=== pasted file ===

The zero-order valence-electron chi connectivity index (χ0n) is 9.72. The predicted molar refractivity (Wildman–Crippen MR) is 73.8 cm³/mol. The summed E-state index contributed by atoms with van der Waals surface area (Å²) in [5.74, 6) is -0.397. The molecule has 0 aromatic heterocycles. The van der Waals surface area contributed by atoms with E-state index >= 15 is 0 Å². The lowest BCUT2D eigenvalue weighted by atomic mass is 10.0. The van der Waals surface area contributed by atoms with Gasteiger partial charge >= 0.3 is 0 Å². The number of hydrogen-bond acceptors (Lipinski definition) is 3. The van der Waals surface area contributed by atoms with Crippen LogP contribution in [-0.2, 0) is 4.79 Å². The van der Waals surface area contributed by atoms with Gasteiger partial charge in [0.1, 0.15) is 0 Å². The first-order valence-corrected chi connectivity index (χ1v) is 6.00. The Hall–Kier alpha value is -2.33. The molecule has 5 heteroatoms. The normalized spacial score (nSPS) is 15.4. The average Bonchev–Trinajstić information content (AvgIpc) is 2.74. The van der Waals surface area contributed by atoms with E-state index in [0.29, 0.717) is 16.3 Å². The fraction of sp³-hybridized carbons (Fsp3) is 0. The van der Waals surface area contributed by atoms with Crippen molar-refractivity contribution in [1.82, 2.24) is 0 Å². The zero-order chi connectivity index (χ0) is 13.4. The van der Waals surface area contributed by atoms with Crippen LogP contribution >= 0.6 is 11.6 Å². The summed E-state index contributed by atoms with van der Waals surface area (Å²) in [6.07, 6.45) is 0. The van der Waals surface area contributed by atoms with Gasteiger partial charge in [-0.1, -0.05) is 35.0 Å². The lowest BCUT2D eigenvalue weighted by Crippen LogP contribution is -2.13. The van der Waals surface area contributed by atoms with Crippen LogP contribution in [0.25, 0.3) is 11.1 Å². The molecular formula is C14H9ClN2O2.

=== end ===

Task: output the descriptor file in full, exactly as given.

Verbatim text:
The zero-order valence-electron chi connectivity index (χ0n) is 9.72. The predicted molar refractivity (Wildman–Crippen MR) is 73.8 cm³/mol. The summed E-state index contributed by atoms with van der Waals surface area (Å²) in [5.74, 6) is -0.397. The molecule has 0 aromatic heterocycles. The van der Waals surface area contributed by atoms with E-state index >= 15 is 0 Å². The lowest BCUT2D eigenvalue weighted by atomic mass is 10.0. The van der Waals surface area contributed by atoms with Gasteiger partial charge >= 0.3 is 0 Å². The number of hydrogen-bond acceptors (Lipinski definition) is 3. The van der Waals surface area contributed by atoms with Crippen LogP contribution in [-0.2, 0) is 4.79 Å². The van der Waals surface area contributed by atoms with Gasteiger partial charge in [0.1, 0.15) is 0 Å². The first-order valence-corrected chi connectivity index (χ1v) is 6.00. The Hall–Kier alpha value is -2.33. The molecule has 5 heteroatoms. The normalized spacial score (nSPS) is 15.4. The average Bonchev–Trinajstić information content (AvgIpc) is 2.74. The van der Waals surface area contributed by atoms with E-state index in [0.29, 0.717) is 16.3 Å². The fraction of sp³-hybridized carbons (Fsp3) is 0. The van der Waals surface area contributed by atoms with Crippen molar-refractivity contribution in [1.82, 2.24) is 0 Å². The zero-order chi connectivity index (χ0) is 13.4. The van der Waals surface area contributed by atoms with Crippen LogP contribution >= 0.6 is 11.6 Å². The summed E-state index contributed by atoms with van der Waals surface area (Å²) in [6.07, 6.45) is 0. The van der Waals surface area contributed by atoms with Gasteiger partial charge in [-0.1, -0.05) is 35.0 Å². The lowest BCUT2D eigenvalue weighted by Crippen LogP contribution is -2.13. The van der Waals surface area contributed by atoms with Crippen LogP contribution in [0.25, 0.3) is 11.1 Å². The molecular formula is C14H9ClN2O2.